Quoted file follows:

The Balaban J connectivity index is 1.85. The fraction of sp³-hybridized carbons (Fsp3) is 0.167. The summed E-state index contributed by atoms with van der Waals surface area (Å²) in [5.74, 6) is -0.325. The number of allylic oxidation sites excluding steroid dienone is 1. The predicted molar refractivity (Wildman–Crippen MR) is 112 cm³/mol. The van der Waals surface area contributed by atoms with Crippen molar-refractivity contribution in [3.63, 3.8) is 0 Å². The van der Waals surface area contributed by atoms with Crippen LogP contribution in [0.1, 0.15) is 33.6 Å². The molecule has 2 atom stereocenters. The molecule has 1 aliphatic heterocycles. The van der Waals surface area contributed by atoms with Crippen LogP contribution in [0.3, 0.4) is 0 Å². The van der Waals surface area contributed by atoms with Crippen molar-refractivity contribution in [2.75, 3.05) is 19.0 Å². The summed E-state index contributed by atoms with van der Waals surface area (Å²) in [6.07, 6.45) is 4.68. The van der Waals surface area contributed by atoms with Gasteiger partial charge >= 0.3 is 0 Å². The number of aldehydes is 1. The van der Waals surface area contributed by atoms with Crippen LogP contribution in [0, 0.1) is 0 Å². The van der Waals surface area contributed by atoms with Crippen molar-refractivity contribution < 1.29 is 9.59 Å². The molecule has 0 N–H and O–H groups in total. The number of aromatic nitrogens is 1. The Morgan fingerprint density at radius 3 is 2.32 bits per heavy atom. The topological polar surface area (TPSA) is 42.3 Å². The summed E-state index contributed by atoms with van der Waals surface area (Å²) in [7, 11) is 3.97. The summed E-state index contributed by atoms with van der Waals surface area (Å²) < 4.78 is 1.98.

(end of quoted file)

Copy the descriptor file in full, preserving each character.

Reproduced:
The Balaban J connectivity index is 1.85. The fraction of sp³-hybridized carbons (Fsp3) is 0.167. The summed E-state index contributed by atoms with van der Waals surface area (Å²) in [5.74, 6) is -0.325. The number of allylic oxidation sites excluding steroid dienone is 1. The predicted molar refractivity (Wildman–Crippen MR) is 112 cm³/mol. The van der Waals surface area contributed by atoms with Crippen molar-refractivity contribution in [3.63, 3.8) is 0 Å². The van der Waals surface area contributed by atoms with Crippen LogP contribution in [0.1, 0.15) is 33.6 Å². The molecule has 2 atom stereocenters. The molecule has 1 aliphatic heterocycles. The van der Waals surface area contributed by atoms with Crippen LogP contribution in [0.3, 0.4) is 0 Å². The van der Waals surface area contributed by atoms with Crippen molar-refractivity contribution in [2.75, 3.05) is 19.0 Å². The summed E-state index contributed by atoms with van der Waals surface area (Å²) in [6.07, 6.45) is 4.68. The van der Waals surface area contributed by atoms with Gasteiger partial charge >= 0.3 is 0 Å². The number of aldehydes is 1. The van der Waals surface area contributed by atoms with Crippen LogP contribution in [0, 0.1) is 0 Å². The van der Waals surface area contributed by atoms with Crippen molar-refractivity contribution < 1.29 is 9.59 Å². The molecule has 0 N–H and O–H groups in total. The number of aromatic nitrogens is 1. The Morgan fingerprint density at radius 3 is 2.32 bits per heavy atom. The topological polar surface area (TPSA) is 42.3 Å². The summed E-state index contributed by atoms with van der Waals surface area (Å²) in [7, 11) is 3.97. The summed E-state index contributed by atoms with van der Waals surface area (Å²) < 4.78 is 1.98.